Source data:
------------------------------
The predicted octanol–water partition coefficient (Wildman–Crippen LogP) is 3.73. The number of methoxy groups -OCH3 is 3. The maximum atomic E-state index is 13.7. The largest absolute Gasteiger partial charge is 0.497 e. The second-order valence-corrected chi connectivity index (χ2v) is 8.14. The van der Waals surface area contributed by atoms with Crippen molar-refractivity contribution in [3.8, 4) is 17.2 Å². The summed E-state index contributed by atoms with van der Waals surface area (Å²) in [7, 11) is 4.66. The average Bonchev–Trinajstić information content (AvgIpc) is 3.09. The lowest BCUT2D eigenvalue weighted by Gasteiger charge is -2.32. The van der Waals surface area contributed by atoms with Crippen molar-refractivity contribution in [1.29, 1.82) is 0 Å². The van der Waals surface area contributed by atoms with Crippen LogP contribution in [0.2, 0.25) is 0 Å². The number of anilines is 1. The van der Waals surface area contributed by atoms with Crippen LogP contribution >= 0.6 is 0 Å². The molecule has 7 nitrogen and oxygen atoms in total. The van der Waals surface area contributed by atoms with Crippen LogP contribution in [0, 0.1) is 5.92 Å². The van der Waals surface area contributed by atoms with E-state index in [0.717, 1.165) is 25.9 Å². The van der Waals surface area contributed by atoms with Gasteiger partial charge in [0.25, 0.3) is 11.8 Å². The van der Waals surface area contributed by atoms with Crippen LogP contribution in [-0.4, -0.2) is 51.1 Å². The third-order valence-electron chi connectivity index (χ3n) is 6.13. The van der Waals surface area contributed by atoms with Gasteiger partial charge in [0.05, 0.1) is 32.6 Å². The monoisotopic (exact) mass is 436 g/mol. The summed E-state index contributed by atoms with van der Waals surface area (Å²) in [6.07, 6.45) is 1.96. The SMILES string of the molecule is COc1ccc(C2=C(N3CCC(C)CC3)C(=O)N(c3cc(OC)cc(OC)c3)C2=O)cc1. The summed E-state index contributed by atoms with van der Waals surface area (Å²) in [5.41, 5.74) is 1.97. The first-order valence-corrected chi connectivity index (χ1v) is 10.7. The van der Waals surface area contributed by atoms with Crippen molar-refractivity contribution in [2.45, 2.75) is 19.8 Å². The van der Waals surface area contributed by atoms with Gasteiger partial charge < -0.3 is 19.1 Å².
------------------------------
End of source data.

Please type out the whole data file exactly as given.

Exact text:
The predicted octanol–water partition coefficient (Wildman–Crippen LogP) is 3.73. The number of methoxy groups -OCH3 is 3. The maximum atomic E-state index is 13.7. The largest absolute Gasteiger partial charge is 0.497 e. The second-order valence-corrected chi connectivity index (χ2v) is 8.14. The van der Waals surface area contributed by atoms with Crippen molar-refractivity contribution in [3.8, 4) is 17.2 Å². The summed E-state index contributed by atoms with van der Waals surface area (Å²) in [7, 11) is 4.66. The average Bonchev–Trinajstić information content (AvgIpc) is 3.09. The lowest BCUT2D eigenvalue weighted by Gasteiger charge is -2.32. The van der Waals surface area contributed by atoms with Crippen molar-refractivity contribution in [1.29, 1.82) is 0 Å². The van der Waals surface area contributed by atoms with Crippen LogP contribution in [0.2, 0.25) is 0 Å². The number of anilines is 1. The van der Waals surface area contributed by atoms with Crippen LogP contribution >= 0.6 is 0 Å². The molecule has 7 nitrogen and oxygen atoms in total. The van der Waals surface area contributed by atoms with Crippen LogP contribution in [0, 0.1) is 5.92 Å². The van der Waals surface area contributed by atoms with E-state index in [0.717, 1.165) is 25.9 Å². The van der Waals surface area contributed by atoms with Gasteiger partial charge in [0.25, 0.3) is 11.8 Å². The van der Waals surface area contributed by atoms with Crippen LogP contribution in [-0.4, -0.2) is 51.1 Å². The third-order valence-electron chi connectivity index (χ3n) is 6.13. The van der Waals surface area contributed by atoms with Gasteiger partial charge in [0.05, 0.1) is 32.6 Å². The monoisotopic (exact) mass is 436 g/mol. The summed E-state index contributed by atoms with van der Waals surface area (Å²) in [6.07, 6.45) is 1.96. The SMILES string of the molecule is COc1ccc(C2=C(N3CCC(C)CC3)C(=O)N(c3cc(OC)cc(OC)c3)C2=O)cc1. The summed E-state index contributed by atoms with van der Waals surface area (Å²) in [5.41, 5.74) is 1.97. The first-order valence-corrected chi connectivity index (χ1v) is 10.7. The van der Waals surface area contributed by atoms with Crippen molar-refractivity contribution in [2.45, 2.75) is 19.8 Å². The van der Waals surface area contributed by atoms with Gasteiger partial charge < -0.3 is 19.1 Å².